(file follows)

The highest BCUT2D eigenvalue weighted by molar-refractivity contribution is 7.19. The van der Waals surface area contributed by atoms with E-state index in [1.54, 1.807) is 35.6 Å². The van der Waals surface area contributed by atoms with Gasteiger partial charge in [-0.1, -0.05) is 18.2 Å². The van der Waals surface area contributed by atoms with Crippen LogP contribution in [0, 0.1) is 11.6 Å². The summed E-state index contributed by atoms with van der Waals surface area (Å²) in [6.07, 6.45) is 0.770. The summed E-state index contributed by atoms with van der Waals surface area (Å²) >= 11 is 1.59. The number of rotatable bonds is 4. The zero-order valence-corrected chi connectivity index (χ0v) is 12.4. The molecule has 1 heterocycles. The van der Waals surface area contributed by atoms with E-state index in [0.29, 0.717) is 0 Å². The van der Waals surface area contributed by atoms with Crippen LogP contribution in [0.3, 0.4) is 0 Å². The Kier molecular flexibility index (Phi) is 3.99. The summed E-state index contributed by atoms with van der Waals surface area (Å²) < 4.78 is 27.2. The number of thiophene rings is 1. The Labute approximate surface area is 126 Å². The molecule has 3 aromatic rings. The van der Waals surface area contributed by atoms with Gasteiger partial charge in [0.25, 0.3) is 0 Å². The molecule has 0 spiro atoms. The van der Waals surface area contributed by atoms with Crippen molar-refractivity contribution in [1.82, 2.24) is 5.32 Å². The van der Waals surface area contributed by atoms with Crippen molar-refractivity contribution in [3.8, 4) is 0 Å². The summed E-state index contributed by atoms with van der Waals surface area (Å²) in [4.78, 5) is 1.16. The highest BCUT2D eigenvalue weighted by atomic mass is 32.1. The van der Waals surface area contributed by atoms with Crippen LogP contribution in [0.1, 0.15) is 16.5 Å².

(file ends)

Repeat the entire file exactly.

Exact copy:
The highest BCUT2D eigenvalue weighted by molar-refractivity contribution is 7.19. The van der Waals surface area contributed by atoms with E-state index in [1.54, 1.807) is 35.6 Å². The van der Waals surface area contributed by atoms with Gasteiger partial charge in [-0.1, -0.05) is 18.2 Å². The van der Waals surface area contributed by atoms with Crippen LogP contribution in [0, 0.1) is 11.6 Å². The summed E-state index contributed by atoms with van der Waals surface area (Å²) in [6.07, 6.45) is 0.770. The summed E-state index contributed by atoms with van der Waals surface area (Å²) >= 11 is 1.59. The number of rotatable bonds is 4. The zero-order valence-corrected chi connectivity index (χ0v) is 12.4. The molecule has 1 heterocycles. The van der Waals surface area contributed by atoms with E-state index in [0.29, 0.717) is 0 Å². The van der Waals surface area contributed by atoms with Crippen LogP contribution in [0.3, 0.4) is 0 Å². The Kier molecular flexibility index (Phi) is 3.99. The summed E-state index contributed by atoms with van der Waals surface area (Å²) < 4.78 is 27.2. The number of thiophene rings is 1. The Labute approximate surface area is 126 Å². The molecule has 3 aromatic rings. The van der Waals surface area contributed by atoms with Gasteiger partial charge in [0.25, 0.3) is 0 Å². The molecule has 0 spiro atoms. The van der Waals surface area contributed by atoms with Crippen molar-refractivity contribution in [1.82, 2.24) is 5.32 Å². The van der Waals surface area contributed by atoms with Crippen molar-refractivity contribution in [3.8, 4) is 0 Å². The summed E-state index contributed by atoms with van der Waals surface area (Å²) in [4.78, 5) is 1.16. The highest BCUT2D eigenvalue weighted by atomic mass is 32.1. The van der Waals surface area contributed by atoms with Crippen LogP contribution in [0.1, 0.15) is 16.5 Å².